Easy Guide To Injury-Free Yoga Practice
Yoga is one of the best forms of exercise to beat stress and recharge your body and mind. However, poor form can make things worse. Here's how to perfect these basic yoga moves without any injuries.
What makes yoga a millenia-old go-to when it comes to physical and mental well-being? In a 2011 paper published in the International Journal of Yoga, it was concluded that yoga can enhance "muscular strength and body flexibility, promote and improve respiratory and cardiovascular function, promote recovery from and treatment of addiction, reduce stress, anxiety, depression, and chronic pain, improve sleep patterns, and enhance overall well-being and quality of life". It is an all-rounder that improves your mind, body and soul and accelerates muscle recovery through stretches and breathing exercises. What's more, there's no age limit when it comes to reaping these benefits.
However, yoga can also lead to joint pain, muscle sprain and other unwanted injuries— mostly due to prior injuries, overexertion and incorrect form and posture. Mumbai-based yoga therapist and director of Shammi's Yogalaya, Shammi Gupta demonstrates six common asanas and how to prevent yoga injury. Most of these are part of the Surya Namaskar or Sun Salutation sequence, which is a quintessential and power-packed yogic exercise routine.
1. Shoulder placement in Urdhva Hastasana: Urdhva Hastasana or the Upward Salute Pose is a stretch which is usually performed as a part of a Surya Namaskar or Sun Salutation. It is known to relieve fatigue and anxiety and involves standing or sitting straight while stretching your arms upwards and joining them above your head. However, Gupta suggests that squeezing your shoulders into your neck while raising your arms can cause cervical spondylosis. Instead, move your shoulders away from each other and open up your chest for a full stretch.
2. Maintaining a neutral spine: A neutral spine, or simply your spine in its undisturbed and natural state, is indispensable for yoga. A poor posture or a bent spinal position can give rise to back pain, and can affect the position and function of your abdominal organs, inhibit breathing and oxygen intake, cause headaches and affect mood, says Harvard Health Publishing. To maintain a neutral spine, Gupta suggests tucking the areas below your navel and your chest inwards, especially while performing a seated asana.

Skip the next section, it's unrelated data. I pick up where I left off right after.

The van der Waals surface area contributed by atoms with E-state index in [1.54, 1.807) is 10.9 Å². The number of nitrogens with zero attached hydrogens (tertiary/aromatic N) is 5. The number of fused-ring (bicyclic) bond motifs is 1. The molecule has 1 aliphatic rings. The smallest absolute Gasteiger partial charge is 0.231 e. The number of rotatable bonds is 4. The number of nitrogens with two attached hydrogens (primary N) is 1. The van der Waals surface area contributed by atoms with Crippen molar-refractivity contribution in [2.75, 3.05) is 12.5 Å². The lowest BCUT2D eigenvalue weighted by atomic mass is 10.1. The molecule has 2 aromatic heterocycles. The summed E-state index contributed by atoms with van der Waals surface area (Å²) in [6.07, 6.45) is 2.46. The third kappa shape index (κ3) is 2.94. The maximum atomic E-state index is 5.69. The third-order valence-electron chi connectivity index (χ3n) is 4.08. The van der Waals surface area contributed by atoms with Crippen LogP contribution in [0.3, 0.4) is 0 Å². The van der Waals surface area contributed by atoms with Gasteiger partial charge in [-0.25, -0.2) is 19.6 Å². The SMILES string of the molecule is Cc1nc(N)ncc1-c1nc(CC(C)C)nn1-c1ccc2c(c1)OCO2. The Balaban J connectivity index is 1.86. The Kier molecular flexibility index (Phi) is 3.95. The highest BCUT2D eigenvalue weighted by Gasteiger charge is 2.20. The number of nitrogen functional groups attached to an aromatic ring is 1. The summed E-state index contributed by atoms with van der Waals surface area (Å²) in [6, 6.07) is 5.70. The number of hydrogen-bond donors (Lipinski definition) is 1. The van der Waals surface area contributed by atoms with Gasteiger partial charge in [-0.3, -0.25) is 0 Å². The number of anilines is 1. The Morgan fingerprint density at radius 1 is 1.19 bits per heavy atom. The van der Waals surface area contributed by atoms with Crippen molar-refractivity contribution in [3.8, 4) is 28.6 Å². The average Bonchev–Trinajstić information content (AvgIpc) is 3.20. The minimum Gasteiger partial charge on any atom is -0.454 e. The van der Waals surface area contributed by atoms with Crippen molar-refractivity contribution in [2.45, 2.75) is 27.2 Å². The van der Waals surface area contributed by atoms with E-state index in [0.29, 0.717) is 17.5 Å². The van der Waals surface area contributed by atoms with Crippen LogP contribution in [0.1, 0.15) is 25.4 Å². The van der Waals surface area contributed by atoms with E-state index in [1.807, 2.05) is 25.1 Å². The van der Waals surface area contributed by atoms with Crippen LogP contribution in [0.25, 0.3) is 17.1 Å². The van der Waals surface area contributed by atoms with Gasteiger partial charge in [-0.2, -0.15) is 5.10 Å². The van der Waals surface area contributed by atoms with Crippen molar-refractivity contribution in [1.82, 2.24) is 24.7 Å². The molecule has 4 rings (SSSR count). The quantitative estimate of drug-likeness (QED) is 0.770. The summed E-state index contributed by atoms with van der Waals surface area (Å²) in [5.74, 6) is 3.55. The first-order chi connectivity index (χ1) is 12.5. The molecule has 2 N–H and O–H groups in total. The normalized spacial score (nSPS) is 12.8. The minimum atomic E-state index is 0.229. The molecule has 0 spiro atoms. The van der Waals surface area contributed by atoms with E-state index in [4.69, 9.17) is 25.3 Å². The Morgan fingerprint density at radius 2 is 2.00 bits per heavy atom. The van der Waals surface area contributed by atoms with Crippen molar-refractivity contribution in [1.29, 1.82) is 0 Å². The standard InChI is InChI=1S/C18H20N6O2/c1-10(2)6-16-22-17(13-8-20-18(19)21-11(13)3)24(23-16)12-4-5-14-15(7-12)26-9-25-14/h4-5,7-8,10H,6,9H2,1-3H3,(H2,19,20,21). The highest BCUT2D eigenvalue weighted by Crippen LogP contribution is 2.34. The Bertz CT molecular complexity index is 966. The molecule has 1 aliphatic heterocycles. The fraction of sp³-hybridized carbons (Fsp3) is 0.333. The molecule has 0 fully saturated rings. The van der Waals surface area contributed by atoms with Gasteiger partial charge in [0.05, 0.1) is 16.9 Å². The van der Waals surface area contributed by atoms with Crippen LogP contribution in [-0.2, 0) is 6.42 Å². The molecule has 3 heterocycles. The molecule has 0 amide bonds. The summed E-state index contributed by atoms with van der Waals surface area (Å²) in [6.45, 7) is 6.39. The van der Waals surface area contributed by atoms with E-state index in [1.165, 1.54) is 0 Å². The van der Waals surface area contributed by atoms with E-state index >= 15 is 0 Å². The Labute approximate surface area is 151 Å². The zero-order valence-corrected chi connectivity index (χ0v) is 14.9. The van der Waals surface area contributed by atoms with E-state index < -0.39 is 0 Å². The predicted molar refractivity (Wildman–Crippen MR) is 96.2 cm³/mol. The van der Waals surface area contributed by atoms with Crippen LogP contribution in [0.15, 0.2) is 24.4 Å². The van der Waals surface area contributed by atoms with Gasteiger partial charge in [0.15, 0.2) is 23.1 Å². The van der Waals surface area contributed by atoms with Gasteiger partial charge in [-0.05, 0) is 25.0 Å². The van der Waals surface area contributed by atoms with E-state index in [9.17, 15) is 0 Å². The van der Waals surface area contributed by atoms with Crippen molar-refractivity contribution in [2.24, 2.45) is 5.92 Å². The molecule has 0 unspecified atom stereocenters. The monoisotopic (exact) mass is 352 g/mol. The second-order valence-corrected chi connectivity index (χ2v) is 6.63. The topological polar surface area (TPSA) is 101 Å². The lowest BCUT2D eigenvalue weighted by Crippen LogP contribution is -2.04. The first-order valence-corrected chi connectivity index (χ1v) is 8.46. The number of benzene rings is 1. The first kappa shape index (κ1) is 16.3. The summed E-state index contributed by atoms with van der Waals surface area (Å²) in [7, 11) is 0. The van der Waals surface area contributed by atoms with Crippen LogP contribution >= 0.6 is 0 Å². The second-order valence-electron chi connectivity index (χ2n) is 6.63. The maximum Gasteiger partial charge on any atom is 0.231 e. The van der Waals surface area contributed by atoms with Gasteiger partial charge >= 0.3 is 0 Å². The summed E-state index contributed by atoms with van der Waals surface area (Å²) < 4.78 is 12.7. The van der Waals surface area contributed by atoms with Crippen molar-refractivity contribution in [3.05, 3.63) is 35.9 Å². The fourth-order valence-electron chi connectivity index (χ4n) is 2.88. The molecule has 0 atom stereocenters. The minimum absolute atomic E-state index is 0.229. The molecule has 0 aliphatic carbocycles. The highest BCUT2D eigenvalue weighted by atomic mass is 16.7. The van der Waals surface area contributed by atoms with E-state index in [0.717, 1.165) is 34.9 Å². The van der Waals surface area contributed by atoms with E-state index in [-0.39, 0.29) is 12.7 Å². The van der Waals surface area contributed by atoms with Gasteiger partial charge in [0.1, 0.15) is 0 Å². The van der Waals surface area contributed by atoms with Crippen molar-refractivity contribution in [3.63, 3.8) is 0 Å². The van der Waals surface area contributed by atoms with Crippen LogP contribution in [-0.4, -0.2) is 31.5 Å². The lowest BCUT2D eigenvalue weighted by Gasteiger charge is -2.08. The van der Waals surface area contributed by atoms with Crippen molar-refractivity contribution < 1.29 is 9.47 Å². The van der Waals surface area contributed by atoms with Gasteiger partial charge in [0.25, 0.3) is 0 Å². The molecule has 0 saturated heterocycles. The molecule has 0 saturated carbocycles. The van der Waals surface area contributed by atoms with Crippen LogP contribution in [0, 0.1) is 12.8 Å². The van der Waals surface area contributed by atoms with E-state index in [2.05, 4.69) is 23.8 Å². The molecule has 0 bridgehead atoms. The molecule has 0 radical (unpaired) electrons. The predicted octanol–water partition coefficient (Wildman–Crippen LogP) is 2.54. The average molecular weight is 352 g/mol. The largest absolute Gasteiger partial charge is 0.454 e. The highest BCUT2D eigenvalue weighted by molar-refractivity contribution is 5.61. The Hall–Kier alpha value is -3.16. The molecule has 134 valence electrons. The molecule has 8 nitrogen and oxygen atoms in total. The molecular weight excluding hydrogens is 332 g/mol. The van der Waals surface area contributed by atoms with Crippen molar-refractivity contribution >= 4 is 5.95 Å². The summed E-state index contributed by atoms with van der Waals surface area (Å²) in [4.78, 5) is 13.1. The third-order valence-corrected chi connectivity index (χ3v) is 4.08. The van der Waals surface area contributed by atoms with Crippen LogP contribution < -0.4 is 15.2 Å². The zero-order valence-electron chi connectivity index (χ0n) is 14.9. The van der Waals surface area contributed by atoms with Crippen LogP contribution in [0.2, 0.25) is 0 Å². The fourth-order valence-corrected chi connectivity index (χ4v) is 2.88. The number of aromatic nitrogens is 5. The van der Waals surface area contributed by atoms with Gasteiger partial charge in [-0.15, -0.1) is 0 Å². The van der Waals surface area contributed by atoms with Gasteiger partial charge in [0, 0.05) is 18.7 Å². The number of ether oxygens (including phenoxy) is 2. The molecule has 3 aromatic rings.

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3. Hand placement in Downward Dog: Adho Mukha Svanasana or the Downward Dog pose is a popular stretch that works your leg muscles as well as strengthens your shoulders. To perform this, get into a plank position and lift your hips as high as possible, with your head facing downwards. A quick note from Gupta—keeping your fingers clasped together while performing this asana can cause wrist pain. To avoid this, "press the heels of your palms on the floor with your fingers spread apart".
4. Weight placement in Downward Dog: Apart from hand placement, weight distribution also plays a key role in the effectiveness of the Downward Dog pose. "Do not shift your body weight to the front," says Gupta. To prevent further wrist strain, focus your weight on your thighs and heels instead.
5. Range of motion in Paschimottanasana: Paschimottanasana or the Seated Forward Bend is a fundamental asana for any yogi. It involves sitting with your legs extended, as you extend your arms and bend forward as far as possible. Try to reach your toes as you feel a stretch in your calves, hamstrings and lower back area. Gupta suggests that you shouldn't bend your upper-back first, as it can reduce your range of motion. For maximum flexibility, open up your chest, and begin bending forward hip first as you look upwards and try to touch your toes. At your full extent, touch your elbows to your legs and lower your head down as far as possible.
6. Neck placement in Bhujangasana: Another star of the Sun Salutation, Bhujangasana or the Cobra Pose is an incredible spinal stretch that not only improves your posture but also relieves stress, stretches the chest and lungs as well as stimulates the organs in the abdominal area (International Journal of Trend in Scientific Research and Development, 2019). As the name suggests, Bhujangasana means imitating a snake-like posture as you lay on the ground face-first and raise your upper body with your arms until you feel a comfortable stretch in your spine. However, trying to bend your spine by throwing your head backwards can contribute to neck pain. Hence, Gupta recommends fixing your gaze in front of you.